The package includes an average 3.1 percent pay raise for federal civilian workers and military members.
The massive spending measures were made public earlier this week and marked a note of bipartisanship just days after House Democrats impeached Trump.
It headed off a repeat of last year's end-of-the-year impasse that led to a 35-day partial government shutdown. heir stance puts them in the unusual position of criticizing a move they long supported, arguing that the sales restriction isn't enough.
'Altria and Juul clearly support this in order to argue that no other action is necessary,' said Matthew Myers of the Campaign for Tobacco-Free Kids.
Current federal law prohibits sales of e-cigarettes and all other tobacco products to those under 18.
But more than one in four high school students report vaping regularly, according to the latest government figures. And health officials have called the vaping trend an 'epidemic.'
Until September, Juul argued that its sweet flavors — including mango, mint and fruit — could help adult smokers switch from traditional cigarettes to vaping.
But the company dropped that message as President Donald Trump announced plans to remove virtually all vaping flavors from the market, due to their appeal to children. The Silicon Valley company has halted sales of all but two of its flavors, menthol and tobacco, and pledged not to oppose Trump's plan.
Altria, the nation's largest tobacco company, said it supports a 'clean' Tobacco 21 bill — focused exclusively on raising the age limit — because it is the 'quickest and most effective' way to address the recent surge in teen vaping.
For decades previously, Altria and other tobacco companies aggressively defended the 18-year-old minimum purchase age.
Juul has similarly supported legislation that raises the purchase age without touching flavors. And while the companies say they lobby separately, both quickly backed the Tobacco 21 bill introduced in May by McConnell and Virginia Democratic Sen. Tim Kaine.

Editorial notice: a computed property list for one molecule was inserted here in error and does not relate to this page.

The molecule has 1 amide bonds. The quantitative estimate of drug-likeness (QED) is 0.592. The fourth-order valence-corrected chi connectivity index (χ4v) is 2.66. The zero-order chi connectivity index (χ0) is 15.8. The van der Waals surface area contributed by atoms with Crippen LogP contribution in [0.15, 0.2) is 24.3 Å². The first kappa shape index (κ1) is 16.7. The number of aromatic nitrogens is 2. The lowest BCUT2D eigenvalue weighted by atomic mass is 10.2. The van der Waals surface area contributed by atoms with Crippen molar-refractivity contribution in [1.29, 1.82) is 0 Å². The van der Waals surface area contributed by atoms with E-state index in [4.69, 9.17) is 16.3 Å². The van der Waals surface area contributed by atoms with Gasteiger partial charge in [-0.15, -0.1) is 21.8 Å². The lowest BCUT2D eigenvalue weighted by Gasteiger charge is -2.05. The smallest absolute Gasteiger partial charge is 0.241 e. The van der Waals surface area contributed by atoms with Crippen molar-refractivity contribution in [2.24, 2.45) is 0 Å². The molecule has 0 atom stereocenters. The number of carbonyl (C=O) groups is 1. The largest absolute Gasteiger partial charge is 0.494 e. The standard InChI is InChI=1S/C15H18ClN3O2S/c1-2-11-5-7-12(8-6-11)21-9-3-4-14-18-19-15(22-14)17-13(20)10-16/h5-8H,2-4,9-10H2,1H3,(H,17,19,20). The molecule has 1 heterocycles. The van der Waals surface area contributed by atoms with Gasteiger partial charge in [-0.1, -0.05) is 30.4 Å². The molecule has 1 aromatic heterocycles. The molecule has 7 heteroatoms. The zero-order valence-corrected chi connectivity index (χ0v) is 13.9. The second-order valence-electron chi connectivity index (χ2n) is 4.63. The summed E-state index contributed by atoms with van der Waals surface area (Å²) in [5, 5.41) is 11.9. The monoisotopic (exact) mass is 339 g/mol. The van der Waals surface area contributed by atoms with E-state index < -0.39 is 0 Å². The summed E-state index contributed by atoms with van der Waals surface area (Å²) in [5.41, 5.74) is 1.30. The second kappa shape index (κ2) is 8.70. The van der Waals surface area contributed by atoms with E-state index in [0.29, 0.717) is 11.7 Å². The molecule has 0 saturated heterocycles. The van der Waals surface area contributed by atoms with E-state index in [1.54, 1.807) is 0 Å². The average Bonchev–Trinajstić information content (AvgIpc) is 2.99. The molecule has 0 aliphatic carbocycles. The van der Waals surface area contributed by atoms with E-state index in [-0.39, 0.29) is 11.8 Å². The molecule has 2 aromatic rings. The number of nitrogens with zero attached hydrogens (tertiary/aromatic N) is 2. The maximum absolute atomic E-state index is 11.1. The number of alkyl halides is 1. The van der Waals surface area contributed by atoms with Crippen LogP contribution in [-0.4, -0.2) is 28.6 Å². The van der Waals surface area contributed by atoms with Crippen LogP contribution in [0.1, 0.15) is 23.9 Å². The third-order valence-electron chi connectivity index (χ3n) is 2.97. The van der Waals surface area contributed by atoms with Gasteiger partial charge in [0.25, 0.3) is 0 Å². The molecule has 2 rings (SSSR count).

The companies' support sapped attention away from other proposals that would have gone much further.
The logic for hiking the purchase age for cigarettes is clear: most underage teens who use tobacco get it from older friends. An estimated 90 percent of smokers start before age 18.
Most underage teens who use tobacco get it from older friends. An estimated 90 percent of smokers start before age 18. More than a third of U.S. states have already raised their minimum purchase age to 21
Delaying access to cigarettes is expected to produce major downstream health benefits, with one government-funded report estimating nearly 250,000 fewer deaths due to tobacco over several decades.
Still, anti-tobacco experts say age restrictions are only effective when they are vigorously enforced, and tobacco sales can fall through the cracks amid a patchwork of local, state and federal law enforcement. They point to underage drinking as an example of the limited impact of age-based restrictions.
State laws banning tobacco sales to those under 18 evolved over several decades and were reinforced by a federal law in 2009.
The same law banned all flavors from traditional cigarettes except menthol, which received a special exception at the behest of tobacco lobbyists.
More than a third of U.S. states — including California, Illinois, New York and Texas — and the District of Columbia have already raised their minimum purchase age to 21.
Anti-smoking groups have tracked the trend with measured support, noting the role of Juul and Altria lobbyists behind many of the efforts.